Embracing the Chaos
- By gentleguide
- On Sat 02 Dec 2017
Some theatre productions are designed like a carefully oiled machine - perfectly planned, and executed with no faults or error. Others are more welcoming of their imperfections, and use those moments as inspiration and creativity. But all theatre people have had that one show that seemed to be where disaster is the default for the show, where mistakes and mishaps are all you can see. And what you hoped to be a shiny present becomes A Christmas Chaos.
Beginning Friday December 8th, Ankeny Community Theatre will gift us with their production of A Christmas Chaos. This wonderfully theatrical comedy presents audiences with a “typical” community theatre in a bit of a bind, as the professional theatre company they’ve booked to come in and perform is suddenly not available. And with just a few hours before an audience shows up expecting Dickens’ beloved tale of Scrooge and midnight visitations, they have to conjure up their own version. With no rehearsals, barely a script, and a tremendous helping of hilarious “inspiration and creativity” born of desperation, the show must go on!
We’ve Been There
“This is an actor’s and/or director’s worst nightmare come true,” says Barb Wagner, one of the cast of the upcoming show. “I’ve had some of those nightmares in real life, so I’m speaking from experience. A Christmas Chaos is the inevitable bad nightmare that all actors have on what could go wrong with any show they are a part of at that particular time. Missed lines, cues, entrances... they are nothing compared to the extremes that this show goes to.”
And the extremes extend to the various characters involved. Those of us who have been involved in theatre for any length of time will easily recognize some of the typical “types” involved: the harried director trying to shape this mess into something resembling theatre; cast members whose personal issues arise as the worst possible moments; and even the backstage crew who get to have their moment in the sun (although they’d probably prefer the darkness of the control booth instead!)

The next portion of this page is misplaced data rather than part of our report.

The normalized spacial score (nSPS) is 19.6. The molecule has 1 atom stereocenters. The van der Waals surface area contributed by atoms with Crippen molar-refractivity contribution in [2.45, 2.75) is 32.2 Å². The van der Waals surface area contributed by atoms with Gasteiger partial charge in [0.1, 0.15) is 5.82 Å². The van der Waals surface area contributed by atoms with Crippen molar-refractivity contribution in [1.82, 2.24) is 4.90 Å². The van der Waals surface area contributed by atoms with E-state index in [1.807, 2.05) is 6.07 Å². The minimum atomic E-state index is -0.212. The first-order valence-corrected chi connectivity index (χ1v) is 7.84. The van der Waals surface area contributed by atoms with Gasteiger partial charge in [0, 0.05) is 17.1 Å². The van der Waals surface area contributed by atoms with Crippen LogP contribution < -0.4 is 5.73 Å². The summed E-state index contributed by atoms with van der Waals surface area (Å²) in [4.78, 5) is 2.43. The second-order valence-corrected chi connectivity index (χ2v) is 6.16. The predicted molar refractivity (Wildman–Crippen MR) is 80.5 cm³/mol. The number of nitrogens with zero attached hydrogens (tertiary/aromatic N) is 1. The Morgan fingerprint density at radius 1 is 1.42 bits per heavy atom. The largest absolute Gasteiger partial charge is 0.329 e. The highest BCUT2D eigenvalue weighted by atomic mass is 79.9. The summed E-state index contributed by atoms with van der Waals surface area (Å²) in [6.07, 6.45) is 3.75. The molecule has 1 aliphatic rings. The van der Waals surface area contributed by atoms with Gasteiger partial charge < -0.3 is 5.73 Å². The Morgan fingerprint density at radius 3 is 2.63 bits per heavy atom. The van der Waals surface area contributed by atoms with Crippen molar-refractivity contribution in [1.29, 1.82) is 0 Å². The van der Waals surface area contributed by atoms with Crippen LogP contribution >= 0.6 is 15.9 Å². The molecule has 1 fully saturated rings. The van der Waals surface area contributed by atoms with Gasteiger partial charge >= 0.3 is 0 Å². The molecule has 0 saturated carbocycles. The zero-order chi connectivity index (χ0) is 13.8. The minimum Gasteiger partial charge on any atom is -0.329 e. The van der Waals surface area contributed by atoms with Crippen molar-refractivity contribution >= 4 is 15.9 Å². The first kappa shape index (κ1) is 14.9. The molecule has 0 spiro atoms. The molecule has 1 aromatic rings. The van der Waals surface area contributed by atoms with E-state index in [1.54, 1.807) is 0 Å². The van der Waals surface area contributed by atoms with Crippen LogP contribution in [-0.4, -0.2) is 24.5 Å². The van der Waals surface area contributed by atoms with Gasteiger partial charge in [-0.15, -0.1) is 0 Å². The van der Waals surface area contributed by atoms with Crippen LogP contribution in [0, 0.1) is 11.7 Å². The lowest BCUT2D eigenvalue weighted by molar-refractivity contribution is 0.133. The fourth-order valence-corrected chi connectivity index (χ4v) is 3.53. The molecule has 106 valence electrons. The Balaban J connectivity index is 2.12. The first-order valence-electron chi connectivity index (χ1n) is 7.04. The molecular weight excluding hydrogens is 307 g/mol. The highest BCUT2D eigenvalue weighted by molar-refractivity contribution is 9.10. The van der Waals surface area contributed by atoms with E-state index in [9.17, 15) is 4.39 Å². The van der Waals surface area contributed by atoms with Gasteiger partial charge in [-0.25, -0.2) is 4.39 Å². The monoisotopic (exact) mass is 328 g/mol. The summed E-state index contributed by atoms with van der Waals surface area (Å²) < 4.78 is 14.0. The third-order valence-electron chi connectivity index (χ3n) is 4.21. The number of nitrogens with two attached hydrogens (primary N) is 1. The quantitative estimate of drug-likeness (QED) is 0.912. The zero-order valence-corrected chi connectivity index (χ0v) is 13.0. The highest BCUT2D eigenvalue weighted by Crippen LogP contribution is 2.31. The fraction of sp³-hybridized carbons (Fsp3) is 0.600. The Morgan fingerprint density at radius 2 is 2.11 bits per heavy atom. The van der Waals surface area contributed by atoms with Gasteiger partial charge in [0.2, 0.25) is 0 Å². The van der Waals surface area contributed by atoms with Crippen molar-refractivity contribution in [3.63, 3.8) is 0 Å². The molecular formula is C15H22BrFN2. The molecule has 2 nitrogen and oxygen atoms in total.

The play itself isn’t spared in the least. While audiences know the traditional story of A Christmas Carol, this improvised and comedic version will subvert a few of those expectations for laughs. Cast member Doug Moon explains, “My favorite part is the dramatic scene when Scrooge is at his own headstone, a spot that would ‘normally’ be a time that tugs at the hearts of people. But this production kind of takes that into a different direction. There are other spots in the show where this happens. It loosens the tension of the moments.”
Who Are You?
This loving spoof of small theatre is layered with levels upon levels. Besides the “play-within-a-play” structure, the production adds one more trick. Back when auditions were held for A Christmas Chaos in Ankeny, the typical cast list was posted. But none of the character names were given, only the names of those who had received parts were announced.
There was method behind this madness. Barb shares the secret on exactly why. “The whole cast goes by their own names, and the majority of us ‘play’ it as we are in real life. For instance, my character in the script is described as ‘tends to go overboard’. I can’t imagine WHY I got that role! Ha!”